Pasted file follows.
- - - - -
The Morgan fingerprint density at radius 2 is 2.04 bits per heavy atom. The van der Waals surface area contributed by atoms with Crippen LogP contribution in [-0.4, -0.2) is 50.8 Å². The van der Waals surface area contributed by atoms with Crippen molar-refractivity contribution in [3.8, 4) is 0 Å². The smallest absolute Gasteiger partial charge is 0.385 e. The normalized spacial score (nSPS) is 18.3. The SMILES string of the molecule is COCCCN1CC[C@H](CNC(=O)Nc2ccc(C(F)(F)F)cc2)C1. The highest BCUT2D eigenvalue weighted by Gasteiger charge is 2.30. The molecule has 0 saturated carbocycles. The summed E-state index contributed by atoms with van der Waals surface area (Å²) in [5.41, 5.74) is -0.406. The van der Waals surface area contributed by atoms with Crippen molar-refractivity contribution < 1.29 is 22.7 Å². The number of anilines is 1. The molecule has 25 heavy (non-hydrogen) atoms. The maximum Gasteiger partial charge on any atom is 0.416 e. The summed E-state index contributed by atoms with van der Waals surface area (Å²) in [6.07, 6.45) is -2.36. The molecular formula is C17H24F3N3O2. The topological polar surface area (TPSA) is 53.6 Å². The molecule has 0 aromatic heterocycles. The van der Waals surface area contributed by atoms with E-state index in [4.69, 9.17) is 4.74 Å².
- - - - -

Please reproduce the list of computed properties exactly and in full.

The Morgan fingerprint density at radius 2 is 2.04 bits per heavy atom. The van der Waals surface area contributed by atoms with Crippen LogP contribution in [-0.4, -0.2) is 50.8 Å². The van der Waals surface area contributed by atoms with Crippen molar-refractivity contribution in [3.8, 4) is 0 Å². The smallest absolute Gasteiger partial charge is 0.385 e. The normalized spacial score (nSPS) is 18.3. The SMILES string of the molecule is COCCCN1CC[C@H](CNC(=O)Nc2ccc(C(F)(F)F)cc2)C1. The highest BCUT2D eigenvalue weighted by Gasteiger charge is 2.30. The molecule has 0 saturated carbocycles. The summed E-state index contributed by atoms with van der Waals surface area (Å²) in [5.41, 5.74) is -0.406. The van der Waals surface area contributed by atoms with Crippen molar-refractivity contribution < 1.29 is 22.7 Å². The number of anilines is 1. The molecule has 25 heavy (non-hydrogen) atoms. The maximum Gasteiger partial charge on any atom is 0.416 e. The summed E-state index contributed by atoms with van der Waals surface area (Å²) in [6.07, 6.45) is -2.36. The molecular formula is C17H24F3N3O2. The topological polar surface area (TPSA) is 53.6 Å². The molecule has 0 aromatic heterocycles. The van der Waals surface area contributed by atoms with E-state index in [4.69, 9.17) is 4.74 Å².